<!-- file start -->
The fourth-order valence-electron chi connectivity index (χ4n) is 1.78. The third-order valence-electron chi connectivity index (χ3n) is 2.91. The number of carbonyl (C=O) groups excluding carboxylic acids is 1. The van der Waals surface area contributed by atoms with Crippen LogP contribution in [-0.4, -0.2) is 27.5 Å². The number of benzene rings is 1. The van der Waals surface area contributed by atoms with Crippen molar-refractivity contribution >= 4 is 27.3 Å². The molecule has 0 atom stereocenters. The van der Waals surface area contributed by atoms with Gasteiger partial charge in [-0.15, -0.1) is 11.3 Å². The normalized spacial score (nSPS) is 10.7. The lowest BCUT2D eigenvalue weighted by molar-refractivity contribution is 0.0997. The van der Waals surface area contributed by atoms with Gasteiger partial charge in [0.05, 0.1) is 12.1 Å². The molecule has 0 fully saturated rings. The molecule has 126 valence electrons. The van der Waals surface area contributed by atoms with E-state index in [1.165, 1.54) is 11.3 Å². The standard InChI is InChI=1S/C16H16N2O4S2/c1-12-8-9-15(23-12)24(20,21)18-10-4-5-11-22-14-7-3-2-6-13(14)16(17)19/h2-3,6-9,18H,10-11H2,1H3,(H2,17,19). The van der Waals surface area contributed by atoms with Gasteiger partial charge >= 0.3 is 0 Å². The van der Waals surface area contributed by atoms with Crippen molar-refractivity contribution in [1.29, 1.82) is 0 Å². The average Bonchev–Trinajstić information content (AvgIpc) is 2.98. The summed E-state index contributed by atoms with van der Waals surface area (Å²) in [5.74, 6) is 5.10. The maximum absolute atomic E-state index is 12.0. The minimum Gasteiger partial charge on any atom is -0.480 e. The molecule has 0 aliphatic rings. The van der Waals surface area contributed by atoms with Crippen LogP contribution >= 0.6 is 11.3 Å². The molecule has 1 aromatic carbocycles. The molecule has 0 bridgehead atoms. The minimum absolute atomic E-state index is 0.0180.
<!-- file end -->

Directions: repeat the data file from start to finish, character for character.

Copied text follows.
The fourth-order valence-electron chi connectivity index (χ4n) is 1.78. The third-order valence-electron chi connectivity index (χ3n) is 2.91. The number of carbonyl (C=O) groups excluding carboxylic acids is 1. The van der Waals surface area contributed by atoms with Crippen LogP contribution in [-0.4, -0.2) is 27.5 Å². The number of benzene rings is 1. The van der Waals surface area contributed by atoms with Crippen molar-refractivity contribution >= 4 is 27.3 Å². The molecule has 0 atom stereocenters. The van der Waals surface area contributed by atoms with Gasteiger partial charge in [-0.15, -0.1) is 11.3 Å². The normalized spacial score (nSPS) is 10.7. The lowest BCUT2D eigenvalue weighted by molar-refractivity contribution is 0.0997. The van der Waals surface area contributed by atoms with Gasteiger partial charge in [0.05, 0.1) is 12.1 Å². The molecule has 0 fully saturated rings. The molecule has 126 valence electrons. The van der Waals surface area contributed by atoms with E-state index in [1.165, 1.54) is 11.3 Å². The standard InChI is InChI=1S/C16H16N2O4S2/c1-12-8-9-15(23-12)24(20,21)18-10-4-5-11-22-14-7-3-2-6-13(14)16(17)19/h2-3,6-9,18H,10-11H2,1H3,(H2,17,19). The van der Waals surface area contributed by atoms with Gasteiger partial charge >= 0.3 is 0 Å². The van der Waals surface area contributed by atoms with Crippen molar-refractivity contribution in [1.29, 1.82) is 0 Å². The average Bonchev–Trinajstić information content (AvgIpc) is 2.98. The summed E-state index contributed by atoms with van der Waals surface area (Å²) in [5.74, 6) is 5.10. The maximum absolute atomic E-state index is 12.0. The minimum Gasteiger partial charge on any atom is -0.480 e. The molecule has 0 aliphatic rings. The van der Waals surface area contributed by atoms with Crippen LogP contribution >= 0.6 is 11.3 Å². The molecule has 1 aromatic carbocycles. The molecule has 0 bridgehead atoms. The minimum absolute atomic E-state index is 0.0180.